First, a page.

In order to teach commitment ethic to your students, you have to teach them to have commitment to themselves. But people often look elsewhere when trying to improve themselves. Self-help books, support groups and therapy sessions are held out as the path to personal improvement. Yet any reputable self-help provider will readily admit that no program of self-improvement succeeds without individual commitment.
In this post, you will cover the following topics that will help your students to make commitments to themselves.
- Belief system
- Develop positive habits
Everyone has a personal belief system. A belief system is what you believe about yourself and is the direct result of your self-talk. Self-talk produces a subconscious picture of yourself that only you can see. This, in turn, produces your performance reality. Every experience creates self-talk in your mind. Committed people have powerful, positive belief systems. To help your students develop this, make them aware of their self-talk and make sure that it reinforces positive beliefs.
Teach your students to strengthen their commitments by replacing negative thoughts with positive, constructive affirmations. By repeating a positive thought over and over, the positive thought will slowly overcome old, negative thoughts. The positive thoughts become a feeling, the feeling becomes a belief, and the belief becomes a behavior.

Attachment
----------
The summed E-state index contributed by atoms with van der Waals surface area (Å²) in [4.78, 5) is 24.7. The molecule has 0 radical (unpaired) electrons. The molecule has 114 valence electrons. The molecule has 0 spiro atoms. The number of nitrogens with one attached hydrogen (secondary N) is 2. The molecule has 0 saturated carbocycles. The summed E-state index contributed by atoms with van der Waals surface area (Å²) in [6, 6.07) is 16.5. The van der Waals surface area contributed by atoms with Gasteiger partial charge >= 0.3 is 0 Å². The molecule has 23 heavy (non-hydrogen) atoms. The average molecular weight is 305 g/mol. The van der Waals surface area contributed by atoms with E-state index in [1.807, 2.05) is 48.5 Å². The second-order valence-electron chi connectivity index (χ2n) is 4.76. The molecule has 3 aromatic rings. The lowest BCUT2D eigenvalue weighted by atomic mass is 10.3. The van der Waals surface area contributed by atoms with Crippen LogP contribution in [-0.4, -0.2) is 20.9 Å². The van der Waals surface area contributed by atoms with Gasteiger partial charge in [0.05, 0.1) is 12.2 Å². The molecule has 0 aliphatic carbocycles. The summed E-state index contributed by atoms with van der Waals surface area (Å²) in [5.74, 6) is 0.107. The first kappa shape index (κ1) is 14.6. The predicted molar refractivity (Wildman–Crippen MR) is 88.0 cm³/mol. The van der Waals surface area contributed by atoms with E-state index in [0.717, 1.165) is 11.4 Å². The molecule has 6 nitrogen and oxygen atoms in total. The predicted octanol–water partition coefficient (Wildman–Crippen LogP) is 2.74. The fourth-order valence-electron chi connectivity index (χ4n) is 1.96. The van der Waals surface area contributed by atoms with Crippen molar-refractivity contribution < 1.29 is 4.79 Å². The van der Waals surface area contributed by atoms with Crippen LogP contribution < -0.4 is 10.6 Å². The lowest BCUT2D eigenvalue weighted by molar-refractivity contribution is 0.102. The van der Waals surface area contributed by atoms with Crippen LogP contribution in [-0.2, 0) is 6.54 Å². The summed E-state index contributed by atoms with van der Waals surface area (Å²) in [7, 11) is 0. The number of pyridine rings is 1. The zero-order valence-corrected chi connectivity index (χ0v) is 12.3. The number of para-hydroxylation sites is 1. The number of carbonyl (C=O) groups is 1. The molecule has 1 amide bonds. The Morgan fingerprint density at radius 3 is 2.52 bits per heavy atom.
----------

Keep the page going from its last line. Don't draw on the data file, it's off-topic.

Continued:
Here are some positive affirmations for commitment: I…
- always achieve my goals and do whatever it takes when I commit myself to a project.
- commit heart, mind and soul.
- cannot be stopped.
- keep my promises.
- do not give up.
Develop positive habits
Humans are creatures of habit. A habit is an automatic response to something. We do it without thinking. Habits form your daily routine and keep you going. Once your behaviors become habits, it is much easier to fulfill your commitments.
As a result, the development of positive habits is the key to success. To help your students develop positive habits, have them focus on a visualized goal. Ask them to identify what is holding them back from meeting this goal. By understanding themselves better, they can change some of the habits that hold them back. Habits that are barriers to motivation, commitment and success must be replaced with positive habits.
When people obtain the goals they set for themselves, they feel competent. The rule is simple: success breeds success. So when your students commit to something and succeed, it is important to that they give themselves the credit they deserve. When they reward themselves for the accomplishments they have made, they are more likely to continue making successful commitments.
Thanks for tuning into our series on teaching commitment ethic to your students. If you want to learn more about developing or teaching soft skills, sign up for a free soft skills webinar here.